Verse > Anthologies > Harriet Monroe, ed. > Poetry: A Magazine of Verse, 1912–22
Harriet Monroe, ed. (1860–1936).  Poetry: A Magazine of Verse.  1912–22.
Death in the Sun
By Fannie Stearns Gifford
A WARM gold shining world.
A whispering, laughing world.
You would not think that Death stands there in the sun,
Leaning against the posts of the red-brick house,
Leaning across the bright brass knocker and knob and bell.        5
A warm gold shining world,
And crocuses up in the lawn.
If Death were not so thin,
Like air or water or gas,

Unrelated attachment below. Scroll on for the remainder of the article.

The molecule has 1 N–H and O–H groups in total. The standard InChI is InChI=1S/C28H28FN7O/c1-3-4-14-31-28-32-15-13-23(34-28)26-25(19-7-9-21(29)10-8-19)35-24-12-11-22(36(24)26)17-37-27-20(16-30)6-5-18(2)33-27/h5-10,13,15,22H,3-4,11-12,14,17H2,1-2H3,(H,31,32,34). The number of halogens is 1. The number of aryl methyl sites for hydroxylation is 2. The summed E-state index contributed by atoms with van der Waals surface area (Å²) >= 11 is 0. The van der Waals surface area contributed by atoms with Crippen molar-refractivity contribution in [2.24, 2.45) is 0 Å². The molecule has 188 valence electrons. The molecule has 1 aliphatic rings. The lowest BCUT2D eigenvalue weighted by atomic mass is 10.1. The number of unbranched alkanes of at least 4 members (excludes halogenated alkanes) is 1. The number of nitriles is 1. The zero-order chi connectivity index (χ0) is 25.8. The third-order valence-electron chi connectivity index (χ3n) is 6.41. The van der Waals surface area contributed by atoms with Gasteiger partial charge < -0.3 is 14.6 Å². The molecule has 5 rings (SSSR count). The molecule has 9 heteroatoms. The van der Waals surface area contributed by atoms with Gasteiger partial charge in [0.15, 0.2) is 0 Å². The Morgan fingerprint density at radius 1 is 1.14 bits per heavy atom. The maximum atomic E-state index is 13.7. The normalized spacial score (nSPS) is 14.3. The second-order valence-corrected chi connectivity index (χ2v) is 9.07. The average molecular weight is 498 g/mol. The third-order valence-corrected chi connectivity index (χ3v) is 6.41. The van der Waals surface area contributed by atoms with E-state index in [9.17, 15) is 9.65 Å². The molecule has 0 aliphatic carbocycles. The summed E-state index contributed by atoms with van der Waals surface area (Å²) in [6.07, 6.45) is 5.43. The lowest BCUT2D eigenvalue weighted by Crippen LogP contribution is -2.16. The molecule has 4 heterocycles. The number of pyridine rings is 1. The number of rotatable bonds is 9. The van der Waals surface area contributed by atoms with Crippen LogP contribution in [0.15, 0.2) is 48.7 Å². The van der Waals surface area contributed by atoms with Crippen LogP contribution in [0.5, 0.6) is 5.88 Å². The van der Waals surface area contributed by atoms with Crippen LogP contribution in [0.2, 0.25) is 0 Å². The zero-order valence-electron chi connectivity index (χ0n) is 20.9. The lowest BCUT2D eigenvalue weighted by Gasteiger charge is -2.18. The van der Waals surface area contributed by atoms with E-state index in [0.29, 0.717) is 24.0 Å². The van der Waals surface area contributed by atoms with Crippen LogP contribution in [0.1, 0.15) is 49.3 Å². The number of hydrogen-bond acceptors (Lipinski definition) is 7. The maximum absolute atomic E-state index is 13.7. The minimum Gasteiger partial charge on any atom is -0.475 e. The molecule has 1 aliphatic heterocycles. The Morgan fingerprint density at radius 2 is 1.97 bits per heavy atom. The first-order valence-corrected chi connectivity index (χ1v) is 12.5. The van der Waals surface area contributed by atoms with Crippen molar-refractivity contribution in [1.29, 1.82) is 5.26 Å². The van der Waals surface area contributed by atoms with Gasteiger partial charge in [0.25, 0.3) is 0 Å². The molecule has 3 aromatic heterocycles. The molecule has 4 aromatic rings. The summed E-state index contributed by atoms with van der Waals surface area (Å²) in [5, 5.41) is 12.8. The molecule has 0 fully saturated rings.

He would darken the smooth white door.        10
He would stain the little square gleaming window-lights dull gray.
But he is so clear and thin
That they glitter and sparkle and live …
She was young, and her cheeks were red.
She was young, and loved laughing and gossip.        15
She wore coral-color, and sapphire, and violet;
And hats with feathers that knew how to trick you to staring;
And shoes high-heeled, quick, dainty.
She did not think much. She was gay.
No one will say, “She is dead.”        20
The crocuses out in the lawn—
White and purple and orange candles,
Windless and warm and safe—
Burn the brown soil with beauty …
No one will say, “She is dead.”        25
Yet Death stands there in the sun.

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